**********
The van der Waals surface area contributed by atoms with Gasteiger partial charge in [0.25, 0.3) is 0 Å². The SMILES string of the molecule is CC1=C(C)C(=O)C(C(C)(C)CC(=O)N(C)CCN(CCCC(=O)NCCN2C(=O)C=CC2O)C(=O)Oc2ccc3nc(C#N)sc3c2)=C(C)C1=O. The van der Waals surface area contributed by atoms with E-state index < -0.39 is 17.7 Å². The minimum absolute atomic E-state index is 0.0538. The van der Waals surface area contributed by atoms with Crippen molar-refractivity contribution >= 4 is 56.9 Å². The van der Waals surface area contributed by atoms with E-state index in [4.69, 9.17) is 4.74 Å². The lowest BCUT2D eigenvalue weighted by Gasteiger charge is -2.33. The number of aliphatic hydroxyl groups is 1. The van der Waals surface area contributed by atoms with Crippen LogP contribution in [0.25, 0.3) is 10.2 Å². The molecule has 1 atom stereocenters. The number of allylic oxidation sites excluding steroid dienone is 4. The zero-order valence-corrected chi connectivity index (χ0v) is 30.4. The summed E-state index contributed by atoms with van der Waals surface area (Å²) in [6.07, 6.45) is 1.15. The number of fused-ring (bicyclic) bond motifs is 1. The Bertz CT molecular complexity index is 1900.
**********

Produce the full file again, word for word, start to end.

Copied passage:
The van der Waals surface area contributed by atoms with Gasteiger partial charge in [0.25, 0.3) is 0 Å². The SMILES string of the molecule is CC1=C(C)C(=O)C(C(C)(C)CC(=O)N(C)CCN(CCCC(=O)NCCN2C(=O)C=CC2O)C(=O)Oc2ccc3nc(C#N)sc3c2)=C(C)C1=O. The van der Waals surface area contributed by atoms with E-state index < -0.39 is 17.7 Å². The minimum absolute atomic E-state index is 0.0538. The van der Waals surface area contributed by atoms with Crippen molar-refractivity contribution >= 4 is 56.9 Å². The van der Waals surface area contributed by atoms with E-state index in [4.69, 9.17) is 4.74 Å². The lowest BCUT2D eigenvalue weighted by Gasteiger charge is -2.33. The number of aliphatic hydroxyl groups is 1. The van der Waals surface area contributed by atoms with Crippen LogP contribution in [0.25, 0.3) is 10.2 Å². The molecule has 1 atom stereocenters. The number of allylic oxidation sites excluding steroid dienone is 4. The zero-order valence-corrected chi connectivity index (χ0v) is 30.4. The summed E-state index contributed by atoms with van der Waals surface area (Å²) in [6.07, 6.45) is 1.15. The number of fused-ring (bicyclic) bond motifs is 1. The Bertz CT molecular complexity index is 1900.